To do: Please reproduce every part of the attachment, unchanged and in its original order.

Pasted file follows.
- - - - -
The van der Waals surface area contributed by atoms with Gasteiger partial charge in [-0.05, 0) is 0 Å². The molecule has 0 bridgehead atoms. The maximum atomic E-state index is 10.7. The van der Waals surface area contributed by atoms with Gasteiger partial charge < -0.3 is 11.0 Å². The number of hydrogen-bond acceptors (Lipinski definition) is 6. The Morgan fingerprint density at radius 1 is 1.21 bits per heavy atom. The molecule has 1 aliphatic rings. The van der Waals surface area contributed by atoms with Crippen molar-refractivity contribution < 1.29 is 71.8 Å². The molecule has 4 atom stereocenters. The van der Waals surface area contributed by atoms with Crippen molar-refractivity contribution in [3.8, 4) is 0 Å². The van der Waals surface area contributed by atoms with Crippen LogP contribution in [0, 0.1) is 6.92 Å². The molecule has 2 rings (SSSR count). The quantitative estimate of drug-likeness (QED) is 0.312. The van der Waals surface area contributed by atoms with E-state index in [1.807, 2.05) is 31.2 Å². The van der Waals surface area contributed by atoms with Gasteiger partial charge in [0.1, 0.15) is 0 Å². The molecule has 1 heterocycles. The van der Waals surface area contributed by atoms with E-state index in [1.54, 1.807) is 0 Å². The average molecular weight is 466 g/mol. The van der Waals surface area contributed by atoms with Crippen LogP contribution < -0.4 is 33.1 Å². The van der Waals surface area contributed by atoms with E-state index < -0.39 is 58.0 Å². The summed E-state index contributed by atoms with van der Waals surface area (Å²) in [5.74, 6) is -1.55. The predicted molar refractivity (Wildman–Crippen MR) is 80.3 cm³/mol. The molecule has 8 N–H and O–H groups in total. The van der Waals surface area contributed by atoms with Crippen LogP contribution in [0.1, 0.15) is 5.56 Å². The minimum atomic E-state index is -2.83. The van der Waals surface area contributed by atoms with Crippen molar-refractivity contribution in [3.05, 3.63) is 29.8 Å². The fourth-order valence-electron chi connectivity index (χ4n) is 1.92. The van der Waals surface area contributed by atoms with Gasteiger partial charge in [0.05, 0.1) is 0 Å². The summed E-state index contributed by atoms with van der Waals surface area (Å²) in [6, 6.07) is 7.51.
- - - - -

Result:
The van der Waals surface area contributed by atoms with Gasteiger partial charge in [-0.05, 0) is 0 Å². The molecule has 0 bridgehead atoms. The maximum atomic E-state index is 10.7. The van der Waals surface area contributed by atoms with Gasteiger partial charge < -0.3 is 11.0 Å². The number of hydrogen-bond acceptors (Lipinski definition) is 6. The Morgan fingerprint density at radius 1 is 1.21 bits per heavy atom. The molecule has 1 aliphatic rings. The van der Waals surface area contributed by atoms with Crippen molar-refractivity contribution < 1.29 is 71.8 Å². The molecule has 4 atom stereocenters. The van der Waals surface area contributed by atoms with Crippen molar-refractivity contribution in [3.8, 4) is 0 Å². The van der Waals surface area contributed by atoms with Crippen LogP contribution in [0, 0.1) is 6.92 Å². The molecule has 2 rings (SSSR count). The quantitative estimate of drug-likeness (QED) is 0.312. The van der Waals surface area contributed by atoms with E-state index in [1.807, 2.05) is 31.2 Å². The van der Waals surface area contributed by atoms with Gasteiger partial charge in [0.1, 0.15) is 0 Å². The molecule has 1 heterocycles. The van der Waals surface area contributed by atoms with E-state index in [1.54, 1.807) is 0 Å². The average molecular weight is 466 g/mol. The van der Waals surface area contributed by atoms with Crippen LogP contribution < -0.4 is 33.1 Å². The van der Waals surface area contributed by atoms with E-state index < -0.39 is 58.0 Å². The summed E-state index contributed by atoms with van der Waals surface area (Å²) in [5.74, 6) is -1.55. The predicted molar refractivity (Wildman–Crippen MR) is 80.3 cm³/mol. The molecule has 8 N–H and O–H groups in total. The van der Waals surface area contributed by atoms with Crippen LogP contribution in [0.1, 0.15) is 5.56 Å². The minimum atomic E-state index is -2.83. The van der Waals surface area contributed by atoms with Crippen molar-refractivity contribution in [3.05, 3.63) is 29.8 Å². The fourth-order valence-electron chi connectivity index (χ4n) is 1.92. The van der Waals surface area contributed by atoms with Gasteiger partial charge in [0.05, 0.1) is 0 Å². The summed E-state index contributed by atoms with van der Waals surface area (Å²) in [6, 6.07) is 7.51.